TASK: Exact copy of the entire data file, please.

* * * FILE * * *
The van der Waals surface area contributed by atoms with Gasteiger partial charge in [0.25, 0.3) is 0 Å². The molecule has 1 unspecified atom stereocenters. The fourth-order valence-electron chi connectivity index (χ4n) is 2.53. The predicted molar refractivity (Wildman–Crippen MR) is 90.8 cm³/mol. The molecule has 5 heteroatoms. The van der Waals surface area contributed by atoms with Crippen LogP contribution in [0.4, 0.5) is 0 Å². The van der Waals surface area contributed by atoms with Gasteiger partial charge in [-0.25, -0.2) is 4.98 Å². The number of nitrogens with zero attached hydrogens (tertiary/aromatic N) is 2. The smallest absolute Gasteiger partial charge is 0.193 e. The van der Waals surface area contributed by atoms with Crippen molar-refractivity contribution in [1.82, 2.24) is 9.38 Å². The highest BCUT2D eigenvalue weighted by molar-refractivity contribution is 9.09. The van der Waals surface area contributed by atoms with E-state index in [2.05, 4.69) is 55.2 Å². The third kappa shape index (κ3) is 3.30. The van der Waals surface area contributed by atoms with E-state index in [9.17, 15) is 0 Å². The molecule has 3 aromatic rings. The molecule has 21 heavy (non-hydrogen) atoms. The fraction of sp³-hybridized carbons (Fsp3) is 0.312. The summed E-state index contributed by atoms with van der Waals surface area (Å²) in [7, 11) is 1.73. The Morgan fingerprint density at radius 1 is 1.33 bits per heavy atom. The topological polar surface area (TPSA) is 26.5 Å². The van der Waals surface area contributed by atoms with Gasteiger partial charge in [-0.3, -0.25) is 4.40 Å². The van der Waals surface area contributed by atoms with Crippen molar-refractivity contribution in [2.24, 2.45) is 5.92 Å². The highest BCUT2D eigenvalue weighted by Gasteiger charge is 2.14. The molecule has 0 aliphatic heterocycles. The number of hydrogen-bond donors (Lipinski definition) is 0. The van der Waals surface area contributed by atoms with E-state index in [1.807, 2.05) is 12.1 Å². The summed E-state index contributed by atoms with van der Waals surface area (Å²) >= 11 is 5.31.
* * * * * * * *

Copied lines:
The van der Waals surface area contributed by atoms with Gasteiger partial charge in [0.25, 0.3) is 0 Å². The molecule has 1 unspecified atom stereocenters. The fourth-order valence-electron chi connectivity index (χ4n) is 2.53. The predicted molar refractivity (Wildman–Crippen MR) is 90.8 cm³/mol. The molecule has 5 heteroatoms. The van der Waals surface area contributed by atoms with Crippen LogP contribution in [0.4, 0.5) is 0 Å². The van der Waals surface area contributed by atoms with Gasteiger partial charge in [-0.25, -0.2) is 4.98 Å². The number of nitrogens with zero attached hydrogens (tertiary/aromatic N) is 2. The smallest absolute Gasteiger partial charge is 0.193 e. The van der Waals surface area contributed by atoms with Crippen molar-refractivity contribution in [1.82, 2.24) is 9.38 Å². The highest BCUT2D eigenvalue weighted by molar-refractivity contribution is 9.09. The van der Waals surface area contributed by atoms with E-state index in [2.05, 4.69) is 55.2 Å². The third kappa shape index (κ3) is 3.30. The van der Waals surface area contributed by atoms with E-state index in [9.17, 15) is 0 Å². The molecule has 3 aromatic rings. The molecule has 21 heavy (non-hydrogen) atoms. The fraction of sp³-hybridized carbons (Fsp3) is 0.312. The summed E-state index contributed by atoms with van der Waals surface area (Å²) in [7, 11) is 1.73. The Morgan fingerprint density at radius 1 is 1.33 bits per heavy atom. The topological polar surface area (TPSA) is 26.5 Å². The van der Waals surface area contributed by atoms with Gasteiger partial charge in [-0.3, -0.25) is 4.40 Å². The van der Waals surface area contributed by atoms with Crippen molar-refractivity contribution in [2.24, 2.45) is 5.92 Å². The highest BCUT2D eigenvalue weighted by Gasteiger charge is 2.14. The molecule has 0 aliphatic heterocycles. The number of hydrogen-bond donors (Lipinski definition) is 0. The van der Waals surface area contributed by atoms with E-state index in [1.807, 2.05) is 12.1 Å². The summed E-state index contributed by atoms with van der Waals surface area (Å²) >= 11 is 5.31.